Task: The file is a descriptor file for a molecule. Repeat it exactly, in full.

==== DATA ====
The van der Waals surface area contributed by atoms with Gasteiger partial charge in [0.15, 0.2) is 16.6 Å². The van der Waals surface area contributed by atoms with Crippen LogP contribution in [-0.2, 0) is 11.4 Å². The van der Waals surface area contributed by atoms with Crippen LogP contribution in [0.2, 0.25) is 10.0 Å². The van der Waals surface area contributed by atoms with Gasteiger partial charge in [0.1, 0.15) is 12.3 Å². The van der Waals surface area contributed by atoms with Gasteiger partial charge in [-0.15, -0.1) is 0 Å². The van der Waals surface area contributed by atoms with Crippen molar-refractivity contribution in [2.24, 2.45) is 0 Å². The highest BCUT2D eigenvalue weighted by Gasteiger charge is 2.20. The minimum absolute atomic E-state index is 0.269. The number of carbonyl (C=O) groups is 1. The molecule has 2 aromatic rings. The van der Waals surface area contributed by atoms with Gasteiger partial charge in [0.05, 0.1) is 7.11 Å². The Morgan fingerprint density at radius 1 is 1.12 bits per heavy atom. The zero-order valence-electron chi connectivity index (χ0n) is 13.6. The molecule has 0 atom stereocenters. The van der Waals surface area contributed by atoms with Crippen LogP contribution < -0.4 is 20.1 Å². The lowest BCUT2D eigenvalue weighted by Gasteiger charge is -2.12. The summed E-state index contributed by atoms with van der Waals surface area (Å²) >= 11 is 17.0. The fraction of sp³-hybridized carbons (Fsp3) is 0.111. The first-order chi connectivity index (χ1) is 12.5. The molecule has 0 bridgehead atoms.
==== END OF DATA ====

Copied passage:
The van der Waals surface area contributed by atoms with Gasteiger partial charge in [0.15, 0.2) is 16.6 Å². The van der Waals surface area contributed by atoms with Crippen LogP contribution in [-0.2, 0) is 11.4 Å². The van der Waals surface area contributed by atoms with Crippen LogP contribution in [0.2, 0.25) is 10.0 Å². The van der Waals surface area contributed by atoms with Gasteiger partial charge in [0.1, 0.15) is 12.3 Å². The van der Waals surface area contributed by atoms with Gasteiger partial charge in [-0.15, -0.1) is 0 Å². The van der Waals surface area contributed by atoms with Crippen molar-refractivity contribution in [2.24, 2.45) is 0 Å². The highest BCUT2D eigenvalue weighted by Gasteiger charge is 2.20. The minimum absolute atomic E-state index is 0.269. The number of carbonyl (C=O) groups is 1. The molecule has 2 aromatic rings. The van der Waals surface area contributed by atoms with Gasteiger partial charge in [0.05, 0.1) is 7.11 Å². The Morgan fingerprint density at radius 1 is 1.12 bits per heavy atom. The zero-order valence-electron chi connectivity index (χ0n) is 13.6. The molecule has 0 atom stereocenters. The van der Waals surface area contributed by atoms with Crippen LogP contribution < -0.4 is 20.1 Å². The lowest BCUT2D eigenvalue weighted by Gasteiger charge is -2.12. The summed E-state index contributed by atoms with van der Waals surface area (Å²) >= 11 is 17.0. The fraction of sp³-hybridized carbons (Fsp3) is 0.111. The first-order chi connectivity index (χ1) is 12.5. The molecule has 0 bridgehead atoms.